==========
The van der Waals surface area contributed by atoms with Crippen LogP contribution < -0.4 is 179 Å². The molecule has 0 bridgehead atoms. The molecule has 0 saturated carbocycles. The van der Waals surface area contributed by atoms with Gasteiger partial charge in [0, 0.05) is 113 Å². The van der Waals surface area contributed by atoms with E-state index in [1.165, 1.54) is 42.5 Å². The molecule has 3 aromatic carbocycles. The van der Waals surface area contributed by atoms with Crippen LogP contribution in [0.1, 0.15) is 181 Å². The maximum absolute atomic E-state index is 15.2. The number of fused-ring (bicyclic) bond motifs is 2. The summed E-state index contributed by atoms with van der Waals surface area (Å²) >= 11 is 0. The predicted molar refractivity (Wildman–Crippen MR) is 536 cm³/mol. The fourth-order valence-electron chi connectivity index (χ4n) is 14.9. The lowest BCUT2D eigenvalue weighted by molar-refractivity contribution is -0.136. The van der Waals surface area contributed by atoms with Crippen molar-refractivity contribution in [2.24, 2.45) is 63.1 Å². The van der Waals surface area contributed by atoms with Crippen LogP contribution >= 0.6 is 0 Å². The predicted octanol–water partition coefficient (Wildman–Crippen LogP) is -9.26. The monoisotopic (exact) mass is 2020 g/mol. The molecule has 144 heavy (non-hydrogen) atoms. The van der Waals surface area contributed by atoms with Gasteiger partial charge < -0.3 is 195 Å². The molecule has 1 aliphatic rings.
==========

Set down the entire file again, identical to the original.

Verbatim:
The van der Waals surface area contributed by atoms with Crippen LogP contribution < -0.4 is 179 Å². The molecule has 0 bridgehead atoms. The molecule has 0 saturated carbocycles. The van der Waals surface area contributed by atoms with Gasteiger partial charge in [0, 0.05) is 113 Å². The van der Waals surface area contributed by atoms with E-state index in [1.165, 1.54) is 42.5 Å². The molecule has 3 aromatic carbocycles. The van der Waals surface area contributed by atoms with Crippen LogP contribution in [0.1, 0.15) is 181 Å². The maximum absolute atomic E-state index is 15.2. The number of fused-ring (bicyclic) bond motifs is 2. The summed E-state index contributed by atoms with van der Waals surface area (Å²) >= 11 is 0. The predicted molar refractivity (Wildman–Crippen MR) is 536 cm³/mol. The fourth-order valence-electron chi connectivity index (χ4n) is 14.9. The lowest BCUT2D eigenvalue weighted by molar-refractivity contribution is -0.136. The van der Waals surface area contributed by atoms with Crippen molar-refractivity contribution in [2.24, 2.45) is 63.1 Å². The van der Waals surface area contributed by atoms with Crippen LogP contribution >= 0.6 is 0 Å². The predicted octanol–water partition coefficient (Wildman–Crippen LogP) is -9.26. The monoisotopic (exact) mass is 2020 g/mol. The molecule has 144 heavy (non-hydrogen) atoms. The van der Waals surface area contributed by atoms with Gasteiger partial charge < -0.3 is 195 Å². The molecule has 1 aliphatic rings.